Outside of the classroom, Halvorson organizes the school’s United Way student campaign, and she supports the school’s team to raise money for the March of Dimes and Relay for Life. She said as a civics teacher, she wants to model civic responsibility and giving back to the community.
Halvorson earned her bachelor’s degree in sociology from Longwood University, and her master’s degree from Old Dominion University.
Ariane Williams has been named the 2016 High School Teacher of the Year for Suffolk Public Schools. A 14-year classroom veteran, she teaches English at Lakeland High School.
She has been applauded by her colleagues as diligent, thoughtful and gracious. This year, Williams stepped forward as senior class sponsor. Principal Douglas Wagoner said “the patience she demonstrates is sincere but always limited by appropriate boundaries. Her blend of love and toughness reaches her students and creates an environment where students can and do learn.”
Williams shared in her application: “I believe that building a great rapport with my students and parents means I must have an open line of communication. I must be willing to make adjustments. I must be willing to listen. Although my classroom is firm, there is a sense of freedom in my class that gives students the room to learn from their own mistakes, accept responsibility, make wise decisions, and monitor their own growth.”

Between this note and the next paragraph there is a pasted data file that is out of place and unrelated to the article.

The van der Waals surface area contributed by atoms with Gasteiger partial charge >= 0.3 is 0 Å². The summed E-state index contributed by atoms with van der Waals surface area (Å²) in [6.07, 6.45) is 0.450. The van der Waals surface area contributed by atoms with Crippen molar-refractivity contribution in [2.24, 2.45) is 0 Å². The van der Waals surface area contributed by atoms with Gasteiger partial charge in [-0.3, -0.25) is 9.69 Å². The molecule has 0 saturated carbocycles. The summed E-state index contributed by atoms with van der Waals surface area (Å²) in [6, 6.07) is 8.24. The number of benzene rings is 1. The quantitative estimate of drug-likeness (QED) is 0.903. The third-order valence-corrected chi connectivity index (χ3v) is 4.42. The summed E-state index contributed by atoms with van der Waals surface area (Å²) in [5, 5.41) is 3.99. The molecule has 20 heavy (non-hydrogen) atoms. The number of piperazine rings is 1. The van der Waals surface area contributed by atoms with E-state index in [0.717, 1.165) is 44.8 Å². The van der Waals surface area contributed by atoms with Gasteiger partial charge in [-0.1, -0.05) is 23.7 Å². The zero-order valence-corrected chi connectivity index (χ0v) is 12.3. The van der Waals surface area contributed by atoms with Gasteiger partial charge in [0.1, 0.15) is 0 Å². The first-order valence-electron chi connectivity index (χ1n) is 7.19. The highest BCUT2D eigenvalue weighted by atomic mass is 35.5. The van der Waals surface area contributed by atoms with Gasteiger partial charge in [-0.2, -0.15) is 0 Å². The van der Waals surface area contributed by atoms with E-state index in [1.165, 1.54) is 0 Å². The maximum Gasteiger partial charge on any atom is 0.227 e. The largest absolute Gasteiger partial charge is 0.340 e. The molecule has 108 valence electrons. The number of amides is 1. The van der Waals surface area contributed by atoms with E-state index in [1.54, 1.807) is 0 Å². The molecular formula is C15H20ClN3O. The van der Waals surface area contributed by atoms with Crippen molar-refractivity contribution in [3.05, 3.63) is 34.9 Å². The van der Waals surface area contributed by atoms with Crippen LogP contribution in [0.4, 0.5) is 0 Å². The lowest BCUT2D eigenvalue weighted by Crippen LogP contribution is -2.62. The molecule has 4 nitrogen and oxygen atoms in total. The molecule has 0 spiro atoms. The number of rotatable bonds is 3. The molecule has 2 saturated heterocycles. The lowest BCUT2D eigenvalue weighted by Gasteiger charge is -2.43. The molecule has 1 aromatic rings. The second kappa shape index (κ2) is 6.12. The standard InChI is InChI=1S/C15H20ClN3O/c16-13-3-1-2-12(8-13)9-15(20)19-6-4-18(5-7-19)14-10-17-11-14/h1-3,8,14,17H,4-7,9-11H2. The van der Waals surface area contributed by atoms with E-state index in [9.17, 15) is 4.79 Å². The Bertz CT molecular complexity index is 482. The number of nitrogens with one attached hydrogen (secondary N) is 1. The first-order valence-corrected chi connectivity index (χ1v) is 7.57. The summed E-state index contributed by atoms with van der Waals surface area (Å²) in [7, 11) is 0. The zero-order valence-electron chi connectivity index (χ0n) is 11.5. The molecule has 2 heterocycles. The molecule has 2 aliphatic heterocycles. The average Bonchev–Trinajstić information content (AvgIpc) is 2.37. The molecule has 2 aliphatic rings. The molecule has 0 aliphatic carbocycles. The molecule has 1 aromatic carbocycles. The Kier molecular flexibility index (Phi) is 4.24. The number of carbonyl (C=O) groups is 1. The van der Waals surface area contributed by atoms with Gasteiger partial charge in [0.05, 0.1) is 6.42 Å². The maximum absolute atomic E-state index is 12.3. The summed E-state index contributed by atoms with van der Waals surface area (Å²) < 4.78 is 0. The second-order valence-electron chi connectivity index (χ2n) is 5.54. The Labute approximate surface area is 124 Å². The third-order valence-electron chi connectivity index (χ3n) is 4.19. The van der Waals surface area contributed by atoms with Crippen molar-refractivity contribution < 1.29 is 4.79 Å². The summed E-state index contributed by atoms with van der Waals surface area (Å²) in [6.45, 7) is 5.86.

Outside of school, Williams is active in her church’s mission work, drama team, and praise dance. She is a published author of the book “Images of Destiny.” The senior pastor at Restoration Christian Church said she “possesses remarkable versatility in that she can transition from instructing teens and children, to providing insightful teaching to adult leaders as well.”
Williams earned her bachelor’s degree from Old Dominion University, and her master’s degree from Norfolk State University.
Congratulations to Cierra French, a fourth-grade teacher at Elephant’s Fork Elementary School, who has been named the 2016 City-Wide Rookie Teacher of the Year.
She earned her bachelor’s and master’s degrees from Meredith College.
More information coming soon.